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In every case, be sure that the sitter or boarding facility staff are prepared to meet your canine’s specific needs. If possible, opt for a caregiver or kennel that has extensive experience with anxious or fearful dogs. Ask if the boarding facility has veterinary technicians or certified trainers on staff who are familiar with the signs of anxiety and fear and who are trained to work with animals requiring special care.
Be sure as well that the sitter or boarding facility’s training methods match your own, especially if you are relying on positive reinforcement-based methods. A fearful or anxious dog’s trust and progress can be hindered by intimidation-based techniques or failures to accommodate the dog’s individual needs.
Help make your dog’s stay a success by offering specific notes on what works best for him. Before you leave, outline any specific protocols for your pooch; tell the sitter or kennel staff about anything that may upset your canine and how you would like them to handle the situation.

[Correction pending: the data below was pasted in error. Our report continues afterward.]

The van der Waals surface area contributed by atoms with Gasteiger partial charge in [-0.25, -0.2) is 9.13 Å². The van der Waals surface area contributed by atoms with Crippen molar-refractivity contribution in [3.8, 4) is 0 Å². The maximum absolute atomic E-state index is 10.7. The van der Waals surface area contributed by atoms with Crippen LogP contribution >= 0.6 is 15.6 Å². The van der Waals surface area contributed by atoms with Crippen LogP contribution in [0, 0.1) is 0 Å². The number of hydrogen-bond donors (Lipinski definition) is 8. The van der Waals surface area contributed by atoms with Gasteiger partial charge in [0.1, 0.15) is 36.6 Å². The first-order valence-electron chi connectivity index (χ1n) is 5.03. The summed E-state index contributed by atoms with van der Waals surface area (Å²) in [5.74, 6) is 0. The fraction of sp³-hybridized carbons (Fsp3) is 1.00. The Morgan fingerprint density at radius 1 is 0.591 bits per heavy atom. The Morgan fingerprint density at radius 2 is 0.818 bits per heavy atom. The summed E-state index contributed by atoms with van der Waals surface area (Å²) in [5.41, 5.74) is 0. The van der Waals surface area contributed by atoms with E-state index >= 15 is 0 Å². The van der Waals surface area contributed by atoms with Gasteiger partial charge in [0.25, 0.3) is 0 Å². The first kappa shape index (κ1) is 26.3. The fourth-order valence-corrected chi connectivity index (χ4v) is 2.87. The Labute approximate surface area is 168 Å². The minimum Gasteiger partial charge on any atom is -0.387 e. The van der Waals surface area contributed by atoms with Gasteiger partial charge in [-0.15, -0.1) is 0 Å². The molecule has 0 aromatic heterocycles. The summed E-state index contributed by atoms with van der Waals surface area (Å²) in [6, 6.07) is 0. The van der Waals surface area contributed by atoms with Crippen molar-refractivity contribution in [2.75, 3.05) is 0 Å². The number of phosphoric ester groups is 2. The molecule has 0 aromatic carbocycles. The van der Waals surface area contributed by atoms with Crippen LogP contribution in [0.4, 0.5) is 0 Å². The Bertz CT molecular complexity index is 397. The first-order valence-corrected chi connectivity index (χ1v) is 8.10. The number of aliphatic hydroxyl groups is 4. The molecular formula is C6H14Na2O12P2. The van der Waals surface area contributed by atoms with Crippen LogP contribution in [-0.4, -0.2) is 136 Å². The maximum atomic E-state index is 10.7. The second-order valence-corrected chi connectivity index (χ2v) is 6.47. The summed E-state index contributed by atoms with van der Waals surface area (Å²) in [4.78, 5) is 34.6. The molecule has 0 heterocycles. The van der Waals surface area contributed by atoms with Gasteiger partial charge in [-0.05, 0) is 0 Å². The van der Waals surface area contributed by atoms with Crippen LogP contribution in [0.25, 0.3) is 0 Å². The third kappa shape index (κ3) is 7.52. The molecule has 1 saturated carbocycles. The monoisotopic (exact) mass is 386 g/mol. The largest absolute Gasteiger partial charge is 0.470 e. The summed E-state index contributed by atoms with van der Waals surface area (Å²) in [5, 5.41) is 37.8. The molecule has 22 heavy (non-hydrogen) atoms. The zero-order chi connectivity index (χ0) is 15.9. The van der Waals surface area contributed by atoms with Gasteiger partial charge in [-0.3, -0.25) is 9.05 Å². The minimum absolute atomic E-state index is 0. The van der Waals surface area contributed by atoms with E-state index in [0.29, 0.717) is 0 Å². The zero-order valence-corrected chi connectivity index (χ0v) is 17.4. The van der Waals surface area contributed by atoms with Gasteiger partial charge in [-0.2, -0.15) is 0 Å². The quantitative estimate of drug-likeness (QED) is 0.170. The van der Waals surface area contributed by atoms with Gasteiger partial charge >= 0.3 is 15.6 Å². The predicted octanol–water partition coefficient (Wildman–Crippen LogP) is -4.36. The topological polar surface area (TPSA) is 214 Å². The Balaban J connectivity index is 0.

If this is your dog’s first experience with a sitter or boarding facility, consider a meet-and-greet. This allows your dog to get familiar with the new person or place and lets you spend some time talking with potential caregivers. If you’re happy with the sitter or kennel, consider scheduling a trial run before your holiday plans kick into high gear. This gives everyone an opportunity to identify concerns that may need to be addressed ahead of time.
When you get ready to leave, even if it’s just for an afternoon of shopping, be sure to provide your sitter or the kennel staff with detailed information about potential problematic behaviors. If your anxious dog has the potential to become aggressive in certain situations, such as when people try to pick him up, it's important to provide caregivers with a list of triggers that may make your dog uncomfortable, as well as advice on how caregivers should best approach such situations. You don't want anyone getting hurt or your dog to be stressed while you're away.
You also want to be sure to provide contact information for all the right professionals, including your veterinarian and your dog’s trainer, just in case. Finally, always have a backup plan in case the sitter or boarding facility is unavailable to care for your pooch.
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